Cheers,
        Mike McCaw
      • BOKAKOB
        1/4 - yes 1/8 - too small if it exists Bob Bourne wrote:The inline reflux column I m working to (Nixon) calls for a 3/8 needle
        Message 3 of 10 , Mar 1, 2003
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          1/4 - yes

          1/8 - too small if it exists

           Bob Bourne <bourne@...> wrote:

          The inline reflux column I'm working to (Nixon) calls for a 3/8 needle valve. Can I use a 1/8 or 1/4 instead? Bob.


          I can be wrong I must say.
          Cheers, Alex...



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        • Mike Nixon
          BOKAKOB wrote: Subject: Re: [new_distillers] needle valve size - 3/8 or 1/4 or 1/8 does it matter? 1/4 - yes 1/8 - too small if it exists Bob Bourne
          Message 4 of 10 , Mar 1, 2003
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            BOKAKOB wrote:
            Subject: Re: [new_distillers] needle valve size - 3/8 or 1/4 or 1/8 does it matter?

            1/4 - yes
            1/8 - too small if it exists
             Bob Bourne <bourne@...> wrote:
            The inline reflux column I'm working to (Nixon) calls for a 3/8 needle valve. Can I use a 1/8 or 1/4 instead? Bob.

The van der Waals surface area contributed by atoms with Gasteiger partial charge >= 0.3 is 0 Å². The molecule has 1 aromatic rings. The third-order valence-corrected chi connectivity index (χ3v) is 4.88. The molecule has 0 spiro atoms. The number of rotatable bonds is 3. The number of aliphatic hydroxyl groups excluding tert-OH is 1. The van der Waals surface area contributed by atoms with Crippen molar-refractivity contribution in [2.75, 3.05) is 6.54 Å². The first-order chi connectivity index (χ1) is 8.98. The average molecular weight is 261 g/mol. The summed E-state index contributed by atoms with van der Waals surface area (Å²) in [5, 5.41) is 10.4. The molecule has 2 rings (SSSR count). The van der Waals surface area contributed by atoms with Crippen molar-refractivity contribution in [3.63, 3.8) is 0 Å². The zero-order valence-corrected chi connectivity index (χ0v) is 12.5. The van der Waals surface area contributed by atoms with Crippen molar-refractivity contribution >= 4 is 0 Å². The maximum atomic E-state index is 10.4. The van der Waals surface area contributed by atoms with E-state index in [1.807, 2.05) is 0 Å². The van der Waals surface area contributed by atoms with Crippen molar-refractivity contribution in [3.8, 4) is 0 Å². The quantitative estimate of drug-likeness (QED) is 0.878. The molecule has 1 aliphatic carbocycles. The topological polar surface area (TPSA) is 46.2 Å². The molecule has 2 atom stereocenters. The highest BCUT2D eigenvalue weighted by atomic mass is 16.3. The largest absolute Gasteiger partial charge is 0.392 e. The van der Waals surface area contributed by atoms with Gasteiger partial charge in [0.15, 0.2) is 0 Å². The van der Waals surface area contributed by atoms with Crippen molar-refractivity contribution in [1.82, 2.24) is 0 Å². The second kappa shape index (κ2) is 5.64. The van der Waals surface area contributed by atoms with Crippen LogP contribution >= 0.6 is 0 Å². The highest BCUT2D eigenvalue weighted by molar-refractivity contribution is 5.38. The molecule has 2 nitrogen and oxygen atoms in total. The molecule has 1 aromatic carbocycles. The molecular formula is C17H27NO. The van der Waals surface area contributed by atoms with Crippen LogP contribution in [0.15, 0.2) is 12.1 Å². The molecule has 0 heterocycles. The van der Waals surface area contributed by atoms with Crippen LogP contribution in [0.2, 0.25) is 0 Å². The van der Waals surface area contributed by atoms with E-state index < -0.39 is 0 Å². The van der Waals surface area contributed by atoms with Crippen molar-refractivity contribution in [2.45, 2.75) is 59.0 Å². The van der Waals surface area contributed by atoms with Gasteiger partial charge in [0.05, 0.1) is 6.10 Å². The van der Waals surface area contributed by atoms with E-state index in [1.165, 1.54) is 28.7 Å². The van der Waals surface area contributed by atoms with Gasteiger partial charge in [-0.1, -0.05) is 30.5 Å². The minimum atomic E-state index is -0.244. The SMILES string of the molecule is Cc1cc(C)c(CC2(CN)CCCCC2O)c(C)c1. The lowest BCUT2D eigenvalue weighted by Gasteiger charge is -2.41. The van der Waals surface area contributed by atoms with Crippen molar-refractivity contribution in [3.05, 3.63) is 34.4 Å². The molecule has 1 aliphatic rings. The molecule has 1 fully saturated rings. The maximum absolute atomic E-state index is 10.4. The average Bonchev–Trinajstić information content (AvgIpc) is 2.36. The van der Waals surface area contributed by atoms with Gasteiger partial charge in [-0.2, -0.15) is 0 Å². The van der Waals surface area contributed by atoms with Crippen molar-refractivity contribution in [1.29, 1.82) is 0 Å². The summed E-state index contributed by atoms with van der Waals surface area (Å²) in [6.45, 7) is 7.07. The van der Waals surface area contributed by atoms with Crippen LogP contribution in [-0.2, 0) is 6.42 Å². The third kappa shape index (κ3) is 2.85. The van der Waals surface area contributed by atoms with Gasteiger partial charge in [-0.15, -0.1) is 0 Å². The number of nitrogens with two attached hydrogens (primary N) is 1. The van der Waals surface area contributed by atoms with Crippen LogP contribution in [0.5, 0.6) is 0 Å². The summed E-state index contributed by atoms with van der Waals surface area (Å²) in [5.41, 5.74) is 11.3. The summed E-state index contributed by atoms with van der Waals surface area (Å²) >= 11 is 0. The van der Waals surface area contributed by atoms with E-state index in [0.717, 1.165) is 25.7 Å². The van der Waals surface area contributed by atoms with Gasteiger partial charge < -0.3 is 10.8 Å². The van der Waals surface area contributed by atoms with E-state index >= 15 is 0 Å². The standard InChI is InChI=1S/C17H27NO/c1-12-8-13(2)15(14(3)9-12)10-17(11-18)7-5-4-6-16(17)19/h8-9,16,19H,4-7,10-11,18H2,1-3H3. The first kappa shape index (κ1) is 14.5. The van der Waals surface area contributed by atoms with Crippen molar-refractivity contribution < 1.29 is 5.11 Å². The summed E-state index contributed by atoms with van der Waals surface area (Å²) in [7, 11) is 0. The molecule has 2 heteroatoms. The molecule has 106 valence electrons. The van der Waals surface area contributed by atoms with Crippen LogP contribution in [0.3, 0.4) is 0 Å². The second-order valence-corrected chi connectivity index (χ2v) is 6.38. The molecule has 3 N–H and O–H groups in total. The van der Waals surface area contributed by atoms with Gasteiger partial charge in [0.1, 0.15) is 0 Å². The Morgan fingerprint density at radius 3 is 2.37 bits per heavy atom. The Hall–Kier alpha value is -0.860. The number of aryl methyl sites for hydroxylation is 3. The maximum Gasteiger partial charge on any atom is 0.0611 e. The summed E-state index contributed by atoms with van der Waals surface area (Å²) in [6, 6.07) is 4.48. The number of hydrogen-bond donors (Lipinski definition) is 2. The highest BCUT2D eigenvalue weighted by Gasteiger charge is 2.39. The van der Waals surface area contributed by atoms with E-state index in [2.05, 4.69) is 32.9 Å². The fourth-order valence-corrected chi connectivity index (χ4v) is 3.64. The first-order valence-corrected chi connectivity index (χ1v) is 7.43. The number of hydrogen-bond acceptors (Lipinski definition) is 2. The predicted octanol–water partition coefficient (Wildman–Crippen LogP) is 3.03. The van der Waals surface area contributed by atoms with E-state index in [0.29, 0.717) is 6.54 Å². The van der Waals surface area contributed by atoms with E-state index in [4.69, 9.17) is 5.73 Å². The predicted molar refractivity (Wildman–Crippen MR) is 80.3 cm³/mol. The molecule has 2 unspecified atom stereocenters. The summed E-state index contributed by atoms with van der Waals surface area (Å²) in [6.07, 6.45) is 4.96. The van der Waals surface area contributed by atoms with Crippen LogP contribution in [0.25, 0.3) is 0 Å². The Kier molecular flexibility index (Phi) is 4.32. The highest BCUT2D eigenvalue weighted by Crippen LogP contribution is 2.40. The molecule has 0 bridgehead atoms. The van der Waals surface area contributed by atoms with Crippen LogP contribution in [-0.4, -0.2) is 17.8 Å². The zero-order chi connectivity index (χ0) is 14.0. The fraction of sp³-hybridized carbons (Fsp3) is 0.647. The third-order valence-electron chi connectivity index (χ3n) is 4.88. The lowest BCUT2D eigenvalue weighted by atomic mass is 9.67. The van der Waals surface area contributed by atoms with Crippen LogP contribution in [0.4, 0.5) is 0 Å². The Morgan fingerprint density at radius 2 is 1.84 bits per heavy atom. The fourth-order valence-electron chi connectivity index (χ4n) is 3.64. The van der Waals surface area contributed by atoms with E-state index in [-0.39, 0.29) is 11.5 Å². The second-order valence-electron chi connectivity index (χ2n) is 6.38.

==================================
            Alex is right, for the size of still most of us use, for reasons given earlier by Mike McCaw ... the size needed to be able to cope with whatever your still is capable of producing.  I had assumed that factor to be self-evident when I said that any size would serve. 
            I personally use a 1/4" with my LM rig (the 1/4" needle valve is a common item for gas fittings here) and find it works very well.  However, I do not use that rig for stripping, so the valve only has to be able to cope, at the most, with 20% of the total that the boiler/column/condenser produces.  A 1/8" needle valve is getting pretty small, but would work fine for a small, low power rig. 
             
            Mike M's rule of thumb should help you decide on the maximum flow rate you can expect: "a kw of power will produce somewhere between 35 and 80 ml/min of condensate (depending upon ABV)"  Use those figures if using the rig for stripping as well as purification, but divide by 5 (7 and 16 ml/min/kw) if the rig is used for purification only. 
             
            His advice about control of small flows should then help you decide on the best size for your purposes: "the bigger the valve, the touchier it is at the extreme low end of its flow capability", so use the smallest valve you can get that can cope with the maximum flow rate you expect.
             
            Fot the best of both worlds, use a T-junction and mount a large needle valve in the bottom line and a small one in the side line.  The procedure to use with this arrangement should be obvious.
             
            Mike N
             
             
            Mike N